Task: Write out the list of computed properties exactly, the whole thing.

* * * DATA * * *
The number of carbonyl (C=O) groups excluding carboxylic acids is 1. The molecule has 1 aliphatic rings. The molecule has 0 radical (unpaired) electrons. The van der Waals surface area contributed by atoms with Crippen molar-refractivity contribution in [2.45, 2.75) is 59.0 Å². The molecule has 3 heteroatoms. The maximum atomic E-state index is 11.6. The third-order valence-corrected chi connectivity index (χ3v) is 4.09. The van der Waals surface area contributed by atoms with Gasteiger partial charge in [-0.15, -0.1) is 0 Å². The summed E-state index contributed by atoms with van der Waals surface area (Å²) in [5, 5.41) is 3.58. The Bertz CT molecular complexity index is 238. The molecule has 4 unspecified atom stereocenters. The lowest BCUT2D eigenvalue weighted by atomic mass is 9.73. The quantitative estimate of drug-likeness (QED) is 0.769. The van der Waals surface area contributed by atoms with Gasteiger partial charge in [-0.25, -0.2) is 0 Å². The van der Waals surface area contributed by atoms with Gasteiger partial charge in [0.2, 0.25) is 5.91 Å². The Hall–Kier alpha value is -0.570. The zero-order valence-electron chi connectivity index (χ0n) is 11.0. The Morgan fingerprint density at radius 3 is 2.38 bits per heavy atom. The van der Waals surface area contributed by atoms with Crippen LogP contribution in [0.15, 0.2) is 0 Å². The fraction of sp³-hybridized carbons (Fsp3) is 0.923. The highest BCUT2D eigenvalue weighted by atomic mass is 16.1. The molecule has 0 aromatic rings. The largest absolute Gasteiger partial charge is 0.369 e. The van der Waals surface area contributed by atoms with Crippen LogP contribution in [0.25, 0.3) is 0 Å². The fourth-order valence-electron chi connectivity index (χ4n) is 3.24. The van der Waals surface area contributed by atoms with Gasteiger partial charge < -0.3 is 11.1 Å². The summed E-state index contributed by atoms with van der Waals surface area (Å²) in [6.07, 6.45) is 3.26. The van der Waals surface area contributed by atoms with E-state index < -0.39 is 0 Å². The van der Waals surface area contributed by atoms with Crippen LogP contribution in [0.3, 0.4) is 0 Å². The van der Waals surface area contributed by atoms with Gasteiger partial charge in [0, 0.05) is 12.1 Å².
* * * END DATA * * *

The number of carbonyl (C=O) groups excluding carboxylic acids is 1. The molecule has 1 aliphatic rings. The molecule has 0 radical (unpaired) electrons. The van der Waals surface area contributed by atoms with Crippen molar-refractivity contribution in [2.45, 2.75) is 59.0 Å². The molecule has 3 heteroatoms. The maximum atomic E-state index is 11.6. The third-order valence-corrected chi connectivity index (χ3v) is 4.09. The van der Waals surface area contributed by atoms with Gasteiger partial charge in [-0.15, -0.1) is 0 Å². The summed E-state index contributed by atoms with van der Waals surface area (Å²) in [5, 5.41) is 3.58. The Bertz CT molecular complexity index is 238. The molecule has 4 unspecified atom stereocenters. The lowest BCUT2D eigenvalue weighted by atomic mass is 9.73. The quantitative estimate of drug-likeness (QED) is 0.769. The van der Waals surface area contributed by atoms with Gasteiger partial charge in [-0.25, -0.2) is 0 Å². The van der Waals surface area contributed by atoms with Gasteiger partial charge in [0.2, 0.25) is 5.91 Å². The Hall–Kier alpha value is -0.570. The zero-order valence-electron chi connectivity index (χ0n) is 11.0. The Morgan fingerprint density at radius 3 is 2.38 bits per heavy atom. The van der Waals surface area contributed by atoms with Crippen LogP contribution in [0.15, 0.2) is 0 Å². The fraction of sp³-hybridized carbons (Fsp3) is 0.923. The highest BCUT2D eigenvalue weighted by atomic mass is 16.1. The molecule has 0 aromatic rings. The largest absolute Gasteiger partial charge is 0.369 e. The van der Waals surface area contributed by atoms with Crippen LogP contribution in [0.25, 0.3) is 0 Å². The fourth-order valence-electron chi connectivity index (χ4n) is 3.24. The van der Waals surface area contributed by atoms with Gasteiger partial charge < -0.3 is 11.1 Å². The summed E-state index contributed by atoms with van der Waals surface area (Å²) in [6.07, 6.45) is 3.26. The van der Waals surface area contributed by atoms with E-state index < -0.39 is 0 Å². The van der Waals surface area contributed by atoms with Crippen LogP contribution in [0.3, 0.4) is 0 Å². The van der Waals surface area contributed by atoms with Gasteiger partial charge in [0, 0.05) is 12.1 Å².